First Deputy Governor of the Bank of Ghana (BoG), Dr. Maxwell Opoku-Afari has refuted claims that the government interferes in the operations of the Central Bank.
Dr. Afari-Opoku who appeared on MX 24’s Spotlight show Thursday, described the long-held perception of interference by the government in determining monetary policies of the BoG as “unfounded” and cannot be “substantiated”.
In the conversation monitored by topstories.com.gh, the Deputy Governor justified his opposition to the claim and made reference to the Bank of Ghana Act as amended in 2019.
He stressed that the operational independence of the Central Bank has been guaranteed in the Act leaving no room for any form of interference.
He added that internal systems have also been put in place to ensure the operational independence of the BoG in determining monetary policies which also affects the government.
Citing himself as example, he noted that he is in charge of currency management but can testify that nobody has ever tried to influence the BoG’s decisions to print monies.
“It’s quite interesting that there is that perception because that is really not what is on the ground. The Bank of Ghana as amended in 2016 granted operational independence to the Central Bank. Clearly, operational independence does not mean you will operate in an island. You will even see that in the conduct of our monetary policy operations, we have an independent body within the Central Bank called the Monetary Policy Committee chaired by the Governor, the two deputies are members of the committee,” he explained.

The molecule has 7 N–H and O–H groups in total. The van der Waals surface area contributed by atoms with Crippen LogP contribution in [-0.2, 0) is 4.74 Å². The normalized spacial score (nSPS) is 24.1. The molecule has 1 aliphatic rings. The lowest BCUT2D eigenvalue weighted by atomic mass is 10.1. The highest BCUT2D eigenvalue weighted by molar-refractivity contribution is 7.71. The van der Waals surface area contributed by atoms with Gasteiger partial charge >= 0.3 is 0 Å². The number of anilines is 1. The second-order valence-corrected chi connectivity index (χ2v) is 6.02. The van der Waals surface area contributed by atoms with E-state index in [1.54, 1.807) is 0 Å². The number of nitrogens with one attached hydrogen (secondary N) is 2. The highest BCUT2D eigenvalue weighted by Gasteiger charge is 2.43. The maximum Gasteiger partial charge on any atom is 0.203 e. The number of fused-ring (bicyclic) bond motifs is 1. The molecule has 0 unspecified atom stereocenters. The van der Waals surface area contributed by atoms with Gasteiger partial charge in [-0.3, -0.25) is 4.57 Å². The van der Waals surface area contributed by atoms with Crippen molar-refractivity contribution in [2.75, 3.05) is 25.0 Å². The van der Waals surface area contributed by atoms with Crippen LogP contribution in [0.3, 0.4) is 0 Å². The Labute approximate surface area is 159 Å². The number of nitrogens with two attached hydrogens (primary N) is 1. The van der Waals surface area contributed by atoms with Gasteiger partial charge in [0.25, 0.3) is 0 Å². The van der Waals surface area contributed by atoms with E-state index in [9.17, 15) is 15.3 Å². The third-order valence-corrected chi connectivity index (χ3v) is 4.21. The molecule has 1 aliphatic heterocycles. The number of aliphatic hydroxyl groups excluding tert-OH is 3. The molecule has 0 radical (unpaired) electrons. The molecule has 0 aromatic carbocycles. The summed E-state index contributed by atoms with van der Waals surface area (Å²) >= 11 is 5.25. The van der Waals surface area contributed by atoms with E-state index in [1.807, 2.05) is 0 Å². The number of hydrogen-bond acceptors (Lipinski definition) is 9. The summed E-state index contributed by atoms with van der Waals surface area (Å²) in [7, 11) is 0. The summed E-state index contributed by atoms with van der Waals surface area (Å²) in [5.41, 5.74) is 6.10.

He added that “it will be interesting to know how discussions at the MPC go on and the fact that the minister and the members of the government all hear about the decisions of the MPC the same as the press and the rest of the general public hear about it. In fact, the Ministry of Finance is not even represented on the committee. So, the Central Bank has operational independence”.
The Deputy Governor called on all Ghanaians to let go of this perception and continue to trust the Central Bank as an independence body.